Control Freaks: Humanity’s Bad Habit

June 19, 2017 | Posted in: Sociology

Iron and Steel--Pittsburgh, Joseph Pennell, published in the International Studio, 1897.

Iron and Steel–Pittsburgh, Joseph Pennell, published in the International Studio, 1897.

I’ve been ruminating on control: rolling the word around my mouth, giving it a good chew, seeing what spills out. It feels like a master word for our species, one that explains so much of our destructive habits, our worst impulses. In my own tiny world I flex my muscles in an attempt to keep things the way I like them: clean, quiet, and enjoyable. Neighbors start blasting their bass and I’m there pounding on their door. A work project on our building requires a potter potty be put near our porch, and I’m there demanding it be moved elsewhere (in my defense it wasn’t the best location). Not in my backyard I yell, fist shaking! But it’s a fine line between holding one’s own and being a micromanaging control freak.

I toe that line in my own life, but I think humanity as a whole might need an intervention. In our short time as a species we’ve been busily terraforming the planet to meet our ideals of comfort, safety, and entertainment. We stared into the heavens in awe and then managed to step foot on the moon. We split the heart of an atom and learned how easily we could destroy ourselves with the push of a button. We discovered liquified ancient life and used this to power our conquests. The earth has been our playground, our cabinet of wonders, our supply closet, our pantry, our trash heap.

For all the knowledge we’ve gained and marvels we’ve created, for all this meddling and attempts to control nature, we’ve created for ourselves a very serious ecological crisis: most ecosystems on earth are polluted, species are going extinct at a horrifying rate, and the very climate has been destabilized globally. The path we’re on has a gloomy future, and so I wonder: can we relate to the biosphere in new ways that aren’t seizing, grasping attempts at control? Can we unclench our fists and learn how to share and care for our planet in symbiosis, rather than seeking to dominate everything?

Illustration by E. Osswald printed in Jugend, a German illustrated weekly magazine for art and life, Volume 13.2, 1908.

Illustration by E. Osswald printed in Jugend, a German illustrated weekly magazine for art and life, Volume 13.2, 1908.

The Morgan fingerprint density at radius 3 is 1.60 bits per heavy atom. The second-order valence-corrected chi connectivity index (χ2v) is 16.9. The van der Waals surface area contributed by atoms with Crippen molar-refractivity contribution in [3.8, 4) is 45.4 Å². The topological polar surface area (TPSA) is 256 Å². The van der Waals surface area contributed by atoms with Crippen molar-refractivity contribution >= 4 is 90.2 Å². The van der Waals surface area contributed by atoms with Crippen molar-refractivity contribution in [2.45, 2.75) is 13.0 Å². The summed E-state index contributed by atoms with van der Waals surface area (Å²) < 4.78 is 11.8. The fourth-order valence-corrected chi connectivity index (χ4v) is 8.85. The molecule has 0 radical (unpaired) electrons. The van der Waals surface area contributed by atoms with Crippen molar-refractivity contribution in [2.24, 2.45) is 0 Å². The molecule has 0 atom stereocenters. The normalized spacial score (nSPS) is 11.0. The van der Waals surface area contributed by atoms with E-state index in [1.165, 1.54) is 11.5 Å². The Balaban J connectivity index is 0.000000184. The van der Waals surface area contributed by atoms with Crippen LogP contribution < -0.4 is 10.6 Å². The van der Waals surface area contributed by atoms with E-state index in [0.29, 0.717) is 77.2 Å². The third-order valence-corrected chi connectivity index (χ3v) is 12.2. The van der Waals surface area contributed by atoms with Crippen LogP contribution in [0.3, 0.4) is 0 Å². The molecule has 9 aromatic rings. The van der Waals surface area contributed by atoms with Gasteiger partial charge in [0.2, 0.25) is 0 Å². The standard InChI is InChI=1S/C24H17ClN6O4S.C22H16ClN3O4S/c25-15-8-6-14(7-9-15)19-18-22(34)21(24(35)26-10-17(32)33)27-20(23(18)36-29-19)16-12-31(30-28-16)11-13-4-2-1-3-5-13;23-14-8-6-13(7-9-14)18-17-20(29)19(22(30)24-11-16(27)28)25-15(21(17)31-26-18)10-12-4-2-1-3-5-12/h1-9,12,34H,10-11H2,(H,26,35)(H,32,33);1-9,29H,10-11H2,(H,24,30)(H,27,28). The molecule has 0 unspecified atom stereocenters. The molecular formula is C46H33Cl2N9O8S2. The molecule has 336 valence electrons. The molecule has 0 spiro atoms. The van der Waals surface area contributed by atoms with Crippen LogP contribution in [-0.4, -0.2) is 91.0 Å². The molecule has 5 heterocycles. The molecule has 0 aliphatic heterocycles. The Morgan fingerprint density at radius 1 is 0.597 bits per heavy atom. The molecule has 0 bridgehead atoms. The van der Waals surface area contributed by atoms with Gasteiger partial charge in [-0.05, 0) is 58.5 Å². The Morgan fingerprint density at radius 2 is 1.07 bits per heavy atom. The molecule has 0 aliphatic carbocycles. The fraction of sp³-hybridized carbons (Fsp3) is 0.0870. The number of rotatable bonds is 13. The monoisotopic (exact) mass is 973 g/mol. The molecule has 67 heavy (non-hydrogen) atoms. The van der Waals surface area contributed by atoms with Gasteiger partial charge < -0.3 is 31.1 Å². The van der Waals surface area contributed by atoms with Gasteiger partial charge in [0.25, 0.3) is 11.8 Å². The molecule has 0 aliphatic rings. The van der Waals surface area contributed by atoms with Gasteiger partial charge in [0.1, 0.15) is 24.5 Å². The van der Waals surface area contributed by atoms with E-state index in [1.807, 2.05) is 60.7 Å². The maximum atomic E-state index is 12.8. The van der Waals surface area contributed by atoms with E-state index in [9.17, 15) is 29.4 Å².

Loren Eiseley, in his book The Firmament of Time, writes an account that feels apropos:

“There is a story about one of our atomic physicists—a story for whose authenticity I cannot vouch, and therefore I will not mention his name. I hope, however, what all my heart that it is true. If it is not, then it ought to be, for it illustrates well what I mean by a growing self-awareness, a sense of responsibility about the universe.

    This man, one of the chief architects of the atomic bomb, so the story runs, was out wandering in the woods one day with a friend when he came upon a small tortoise. Overcome with pleasurable excitement, he took up the tortoise and started home, thinking to surprise his children with it. After a few steps he paused and surveyed the tortoise doubtfully.

    ‘What’s the matter?’ asked his friend.

    Without responding, the great scientist slowly retraced his steps as precisely as possible, and gently set the turtle down in the exact spot from which he had taken him up.

    Then he turned solemnly to his friend. ‘It just struck me,’ he said, ‘that perhaps, for one man, I have tampered enough with the universe.’ He turned, and left the turtle to wander on its way.

    The man who made that remark was one of the best of the modern men, and what he had devised had gone down into the whirlpool. ‘I have tampered enough,’ he said.” Eiseley

In the coming weeks, I’ll be delving further into this desire for control: humanity’s attempts to seize the reins as it were, and the way the world slips right through our fingers, gives way right under our feet, eludes us endlessly, and keeps us securely in the circle of life, despite all our attempts to gain immortality.

Just one person out of 7 billion + on a journey to live a life that is vibrant, soul-fulfilling, useful to others, and consciously engaged with the ecological community that sustains all life, including mine and yours.